William Kenny (politician)

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William Kenny PC QC (14 January 1846 – 4 February 1921), was an Irish judge and Liberal Unionist politician.

He was born in Dublin, the only son of Edward Kenny, solicitor, of Kilrush, County Clare, and his wife, Catherine (née Murphy). Before he was called to the bar in 1868, he had graduated with a B.A. from Trinity College, Dublin and worked as a clerk in the Census Office.

He married Mary Coffey on 13 August 1873, and they had a family of eight children. He practiced on the Munster Circuit and became a Q.C. in 1885 and a Bencher of the King's Inns in 1890. He was mainly instrumental in establishing the Liberal Union of Ireland after the defeat of the Home Rule Bill of 1886, and in organising the visit of Lord Hartington and George Goschen to Dublin in 1887.

In 1891 Kenny was adopted as unionist candidate in the upcoming General Election. Kenny was returned to Parliament for Dublin St Stephen's Green in the 1892 general election as a unionist over the nationalist candidate, George Noble Plunkett, aka Count Plunkett, whose son, Joseph Mary Plunkett, was a leader in the 1916 Easter Rising. Count Plunkett would later be elected to office as a Sinn Féin member, after the Rising. The Liberal Unionists promoted land reform and peasant land ownership as a means of positively preserving the Union but were opposed strongly to local government. William Kenny corresponded with Lord Hartington to that effect calling Chamberlain's proposed county councils an "awful scheme of provincial councils" and demanding a centralised local government as an alternative.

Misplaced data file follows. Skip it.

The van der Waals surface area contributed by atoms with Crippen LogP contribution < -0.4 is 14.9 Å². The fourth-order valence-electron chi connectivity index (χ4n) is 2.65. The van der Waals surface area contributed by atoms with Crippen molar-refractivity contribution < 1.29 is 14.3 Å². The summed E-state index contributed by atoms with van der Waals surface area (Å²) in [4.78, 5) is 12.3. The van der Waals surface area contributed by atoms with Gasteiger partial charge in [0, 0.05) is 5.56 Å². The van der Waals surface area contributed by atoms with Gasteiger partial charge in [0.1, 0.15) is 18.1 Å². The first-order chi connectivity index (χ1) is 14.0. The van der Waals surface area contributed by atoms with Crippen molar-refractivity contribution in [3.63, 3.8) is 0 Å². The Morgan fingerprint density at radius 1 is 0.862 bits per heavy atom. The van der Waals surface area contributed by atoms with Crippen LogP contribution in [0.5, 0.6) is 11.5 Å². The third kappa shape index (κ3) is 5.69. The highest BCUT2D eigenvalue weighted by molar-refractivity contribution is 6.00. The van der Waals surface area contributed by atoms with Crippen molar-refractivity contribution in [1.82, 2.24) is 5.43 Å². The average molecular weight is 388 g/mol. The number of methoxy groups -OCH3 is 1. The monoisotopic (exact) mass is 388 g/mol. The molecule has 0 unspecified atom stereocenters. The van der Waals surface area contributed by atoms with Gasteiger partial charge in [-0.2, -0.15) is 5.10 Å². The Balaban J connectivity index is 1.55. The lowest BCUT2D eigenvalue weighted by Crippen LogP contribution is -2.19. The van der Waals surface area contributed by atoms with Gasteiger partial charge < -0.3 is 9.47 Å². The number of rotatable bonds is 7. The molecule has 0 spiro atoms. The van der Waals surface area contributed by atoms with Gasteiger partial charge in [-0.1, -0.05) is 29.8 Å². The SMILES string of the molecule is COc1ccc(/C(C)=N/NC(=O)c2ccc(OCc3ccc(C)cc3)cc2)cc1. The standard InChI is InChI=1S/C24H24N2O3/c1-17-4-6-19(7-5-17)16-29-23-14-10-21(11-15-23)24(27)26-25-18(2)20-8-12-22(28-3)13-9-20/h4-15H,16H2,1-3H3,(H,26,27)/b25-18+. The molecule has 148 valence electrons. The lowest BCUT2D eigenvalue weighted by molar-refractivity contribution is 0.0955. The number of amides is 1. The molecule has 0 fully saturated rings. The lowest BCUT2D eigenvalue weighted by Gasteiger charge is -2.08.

Kenny served as Solicitor-General for Ireland from 1895 to 1898 in the Unionist administration of Lord Salisbury. In the House of Commons, he joined his cousin Matthew Joseph Kenny, who had been elected as a Parnellite in 1882. In 1895 he sat on the Tourist Committee for Ireland.

In 1898 Kenny was appointed a Judge of the High Court and resigned as Solicitor-General and from his seat in the House of Commons. In 1902 he was sworn of the Irish Privy Council. He remained on the bench until his death at his Dublin residence, Marlfield, Cabinteely, on 4 February 1921, aged 75. His portrait by Sarah Purser hangs in the King's Inns.

Maurice Healy in his memoir The Old Munster Circuit described Kenny as stern and inflexible, lacking in empathy for those poorer than himself, but also a sound and learned lawyer with a strong sense of justice. He also suggests that Kenny's political views made him a somewhat isolated figure, since in the political atmosphere of the 1890s and 1900s, Catholic Unionists were regarded with suspicion.

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Parliament of the United Kingdom
Preceded by
Thomas Alexander Dickson
Member of Parliament for Dublin St Stephen's Green
18921898
Succeeded by
James Campbell
Legal offices
Preceded by
Charles Hemphill
Solicitor-General for Ireland
1895 – 1898
Succeeded by
Sir Dunbar Plunket Barton